One group of studies that has begun to fuel debate about the role of early childhood in the development of homosexuality is gender-role nonconformity research. The studies are based on the observation that boys who exhibit cross-gender traits—that is, who be-
have in ways more characteristic of girls of that age—are more likely to grow up to be gay, whereas girls who behave in typically male ways are more likely to grow up to be lesbian. As children, gay men on average have been found to be more feminine than straight men, whereas lesbians have been found to be more masculine (J. M. Bailey et al., 1995; Pillard, 1991). Remember though that these findings are correlational, meaning that cross-gender traits and later homosexuality appear to be related, but do not have a cause-and-effect relationship.
Overall, cross-gender boys are viewed more negatively than cross-gender girls (Sandnabba & Ahlberg, 1999). In addition, cross-gender boys are more often thought to be gay than cross-gender girls are thought to be lesbian. One therapist who works with gay men reports that they saw themselves as
. . . more sensitive than other boys; they cried more easily, had their feelings more readily hurt, had more aesthetic interests, enjoyed nature, art, and music, and were drawn to other “sensitive” boys, girls and adults. Most of these men also felt they were less aggressive as children than others of their age, and most did not enjoy participating in competitive activities. They report that they experienced themselves as being outsiders since these early childhood years. (Isay, 1989, p. 23)
Green (1987) did a prospective study by comparing 66 pervasively feminine boys with 56 conventionally masculine boys as they matured. Green calls the feminine boys “sissy-boys,” an unfortunate term. However, he found that these boys cross-dressed, were interested in female fashions, played with dolls, avoided rough play, wished to be girls, and did not desire to be like their fathers from a young age. Three-fourths of them grew up to be homosexual or bisexual, whereas only one of the masculine boys became bisexual. The “sissy-boys,” however, also tended to be harassed, rejected, and ignored more by their peers, were more sickly than other boys, and had more psychopathology (Zucker, 1990).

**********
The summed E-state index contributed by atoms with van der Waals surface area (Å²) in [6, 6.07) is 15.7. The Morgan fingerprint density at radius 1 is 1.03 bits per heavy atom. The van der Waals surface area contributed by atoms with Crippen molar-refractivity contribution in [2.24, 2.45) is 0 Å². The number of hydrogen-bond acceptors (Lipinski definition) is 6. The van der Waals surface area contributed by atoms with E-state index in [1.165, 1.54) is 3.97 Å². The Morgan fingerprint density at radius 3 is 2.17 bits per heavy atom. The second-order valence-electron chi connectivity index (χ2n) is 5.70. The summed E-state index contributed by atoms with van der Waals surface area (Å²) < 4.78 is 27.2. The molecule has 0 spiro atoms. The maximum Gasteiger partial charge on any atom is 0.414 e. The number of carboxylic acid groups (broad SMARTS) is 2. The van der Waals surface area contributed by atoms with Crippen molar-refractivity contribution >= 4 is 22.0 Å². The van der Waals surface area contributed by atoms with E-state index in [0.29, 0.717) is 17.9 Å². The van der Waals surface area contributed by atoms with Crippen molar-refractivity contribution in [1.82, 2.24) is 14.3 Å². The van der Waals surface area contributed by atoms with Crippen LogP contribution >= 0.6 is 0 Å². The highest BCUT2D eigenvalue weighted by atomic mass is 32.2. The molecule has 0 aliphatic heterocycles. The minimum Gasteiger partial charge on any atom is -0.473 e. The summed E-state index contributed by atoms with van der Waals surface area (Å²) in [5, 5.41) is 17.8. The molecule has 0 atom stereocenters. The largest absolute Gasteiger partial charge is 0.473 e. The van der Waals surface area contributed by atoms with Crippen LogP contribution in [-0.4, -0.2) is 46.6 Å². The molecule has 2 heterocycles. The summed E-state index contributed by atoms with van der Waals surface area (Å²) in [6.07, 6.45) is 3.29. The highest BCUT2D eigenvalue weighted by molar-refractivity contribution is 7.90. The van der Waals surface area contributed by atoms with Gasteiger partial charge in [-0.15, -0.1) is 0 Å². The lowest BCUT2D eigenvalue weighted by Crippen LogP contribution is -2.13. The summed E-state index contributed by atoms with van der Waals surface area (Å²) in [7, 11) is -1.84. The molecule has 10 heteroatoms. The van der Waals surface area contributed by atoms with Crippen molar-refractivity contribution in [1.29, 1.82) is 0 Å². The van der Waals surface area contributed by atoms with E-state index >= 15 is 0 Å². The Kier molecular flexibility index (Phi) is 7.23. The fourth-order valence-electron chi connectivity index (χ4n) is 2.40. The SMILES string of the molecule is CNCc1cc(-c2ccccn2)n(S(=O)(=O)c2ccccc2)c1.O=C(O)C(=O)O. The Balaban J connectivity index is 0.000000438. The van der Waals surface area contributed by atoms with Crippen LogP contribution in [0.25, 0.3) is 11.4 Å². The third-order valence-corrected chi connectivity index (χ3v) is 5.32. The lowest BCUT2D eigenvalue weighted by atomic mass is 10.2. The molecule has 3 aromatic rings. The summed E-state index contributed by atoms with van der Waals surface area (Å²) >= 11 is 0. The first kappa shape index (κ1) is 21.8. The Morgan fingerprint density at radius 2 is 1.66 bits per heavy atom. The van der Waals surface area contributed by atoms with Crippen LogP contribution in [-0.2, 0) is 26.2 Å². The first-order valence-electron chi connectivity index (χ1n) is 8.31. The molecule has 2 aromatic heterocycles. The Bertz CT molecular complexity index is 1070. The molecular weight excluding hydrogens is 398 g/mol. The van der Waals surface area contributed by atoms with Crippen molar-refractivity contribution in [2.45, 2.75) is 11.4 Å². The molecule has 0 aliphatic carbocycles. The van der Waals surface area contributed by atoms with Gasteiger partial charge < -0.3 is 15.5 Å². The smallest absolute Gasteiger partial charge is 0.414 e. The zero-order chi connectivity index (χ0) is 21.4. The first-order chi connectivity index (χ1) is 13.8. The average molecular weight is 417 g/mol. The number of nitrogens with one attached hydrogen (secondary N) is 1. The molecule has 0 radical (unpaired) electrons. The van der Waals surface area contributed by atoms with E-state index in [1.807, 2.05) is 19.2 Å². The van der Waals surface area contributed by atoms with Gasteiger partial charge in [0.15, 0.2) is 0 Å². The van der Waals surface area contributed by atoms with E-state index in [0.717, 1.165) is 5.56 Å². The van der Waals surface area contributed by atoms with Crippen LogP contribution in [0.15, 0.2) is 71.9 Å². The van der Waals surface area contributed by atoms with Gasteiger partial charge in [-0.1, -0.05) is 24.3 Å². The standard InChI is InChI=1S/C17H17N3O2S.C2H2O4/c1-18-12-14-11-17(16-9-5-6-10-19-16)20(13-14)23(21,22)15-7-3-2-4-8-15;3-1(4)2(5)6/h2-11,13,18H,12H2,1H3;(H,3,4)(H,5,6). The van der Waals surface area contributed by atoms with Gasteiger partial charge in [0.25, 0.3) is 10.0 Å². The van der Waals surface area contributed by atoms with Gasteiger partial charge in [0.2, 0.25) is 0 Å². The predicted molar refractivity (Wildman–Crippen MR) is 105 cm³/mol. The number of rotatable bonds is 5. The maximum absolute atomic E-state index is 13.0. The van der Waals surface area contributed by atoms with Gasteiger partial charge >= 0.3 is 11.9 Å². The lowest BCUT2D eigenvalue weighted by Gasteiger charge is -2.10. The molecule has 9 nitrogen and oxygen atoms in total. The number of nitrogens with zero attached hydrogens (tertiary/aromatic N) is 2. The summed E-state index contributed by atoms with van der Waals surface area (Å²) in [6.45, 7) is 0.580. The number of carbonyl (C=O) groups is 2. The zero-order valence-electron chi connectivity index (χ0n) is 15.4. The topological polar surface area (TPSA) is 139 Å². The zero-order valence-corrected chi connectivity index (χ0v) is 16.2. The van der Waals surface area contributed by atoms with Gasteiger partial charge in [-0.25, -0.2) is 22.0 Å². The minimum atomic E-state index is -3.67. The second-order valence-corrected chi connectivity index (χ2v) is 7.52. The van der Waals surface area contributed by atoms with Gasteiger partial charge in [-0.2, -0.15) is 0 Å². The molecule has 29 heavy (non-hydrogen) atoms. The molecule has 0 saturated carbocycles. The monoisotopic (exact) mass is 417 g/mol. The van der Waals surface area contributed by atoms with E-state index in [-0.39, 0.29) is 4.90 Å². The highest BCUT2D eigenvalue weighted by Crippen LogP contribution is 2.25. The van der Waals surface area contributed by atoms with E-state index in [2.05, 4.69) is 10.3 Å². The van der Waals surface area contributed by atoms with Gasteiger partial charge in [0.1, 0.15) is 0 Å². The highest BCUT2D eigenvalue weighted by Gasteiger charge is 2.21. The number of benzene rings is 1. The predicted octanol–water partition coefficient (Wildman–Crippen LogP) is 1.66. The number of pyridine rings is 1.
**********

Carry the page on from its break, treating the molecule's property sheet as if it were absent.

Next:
One cannot tell from these types of studies whether these boys are physiologically or developmentally different (an essentialist view of homosexuality) or whether society’s reaction to their unconventional play encouraged them to develop a particular sexual orientation (a constructionist view of homosexuality). A constructionist might point out that girls are permitted to exhibit masculine play without being ridiculed, and gender nonconformity in girls—being a “tomboy”—does not correlate with later tendency to become a lesbian. Whether right or wrong, gender-role nonconformity theory cannot be the sole explanation of homosexuality, for many, if not most, gay men were not effeminate as children, and not all effeminate boys grow up to be gay.